Hubbard also recommends exploring the essays and opinion pieces "that really bring this site to life, especially those under the 'Intelligence' umbrella that regularly leads the home page."


Richard Cohen was in the news two days in a row for different projects involving the cardiovascular system.

On March 25, Science@NASA explored why many astronauts feel dizzy upon re-entry to Earth's atmosphere, and a possible solution to the problem.

The immediate cause: a temporary drop in blood pressure because of the change in gravity. "The effect is more severe after prolonged space flights," said Cohen, a professor in the Harvard-MIT Division of Health Sciences and Technology who leads the Cardiovascular Alterations Team at the National Space Biomedical Research Institute.

A new drug for treating the problem was recently approved by the FDA. NASA has given a thumbs-up for testing the drug's effects on space shuttle astronauts and International Space Station crew members, Cohen told Science@NASA.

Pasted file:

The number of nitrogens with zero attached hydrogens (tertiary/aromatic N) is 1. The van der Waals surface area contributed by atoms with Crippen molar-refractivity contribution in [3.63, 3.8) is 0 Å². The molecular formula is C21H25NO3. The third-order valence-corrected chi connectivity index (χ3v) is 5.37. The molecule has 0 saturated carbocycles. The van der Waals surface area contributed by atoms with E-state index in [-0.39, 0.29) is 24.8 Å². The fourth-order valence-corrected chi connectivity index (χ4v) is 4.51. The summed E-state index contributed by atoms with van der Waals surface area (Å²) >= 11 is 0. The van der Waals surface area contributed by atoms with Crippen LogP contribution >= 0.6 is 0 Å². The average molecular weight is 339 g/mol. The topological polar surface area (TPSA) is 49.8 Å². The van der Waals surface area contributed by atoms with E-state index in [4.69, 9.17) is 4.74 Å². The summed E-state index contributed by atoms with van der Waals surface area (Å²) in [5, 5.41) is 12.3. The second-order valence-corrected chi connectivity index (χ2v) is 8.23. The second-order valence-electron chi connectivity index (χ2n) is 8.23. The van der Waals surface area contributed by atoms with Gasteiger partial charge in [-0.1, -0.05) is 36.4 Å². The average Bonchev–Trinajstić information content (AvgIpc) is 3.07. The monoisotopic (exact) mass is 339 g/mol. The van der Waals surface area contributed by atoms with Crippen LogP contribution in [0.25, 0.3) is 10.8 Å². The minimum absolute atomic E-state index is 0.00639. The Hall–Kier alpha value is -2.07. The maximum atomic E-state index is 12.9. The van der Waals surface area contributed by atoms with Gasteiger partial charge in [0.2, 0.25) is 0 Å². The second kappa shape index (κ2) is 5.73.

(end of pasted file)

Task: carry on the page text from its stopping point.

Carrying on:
Cohen's work is also helping those of us who remain on Earth. The March 26 Orlando Sentinel focused on a test invented by Cohen that can accurately predict the risk of dying suddenly from a wildly irregular heartbeat, or sudden cardiac death.

The noninvasive test detects tiny electrical changes in the beat-to-beat fluctuations of the heart. People with these tiny changes, called T-wave alternans, are at higher risk for sudden cardiac arrest.

"Before now, we really haven't had a good tool to diagnose the electrical workings of the heart," Cohen told the Sentinel. "I do see the technology spreading and entering routine clinical use."


"If this battery existed and I had the patent, I'd be lying next to a kidney-shaped pool with the sun on my back right now."--Professor Don Sadoway of materials science and engineering about a battery powerful and cheap enough to make electric cars feasible. He was interviewed for a March 3 Associated Press (AP) story about batteries that ran in papers nationwide. Sadoway went on to predict that such a battery will be here "within a handful of years."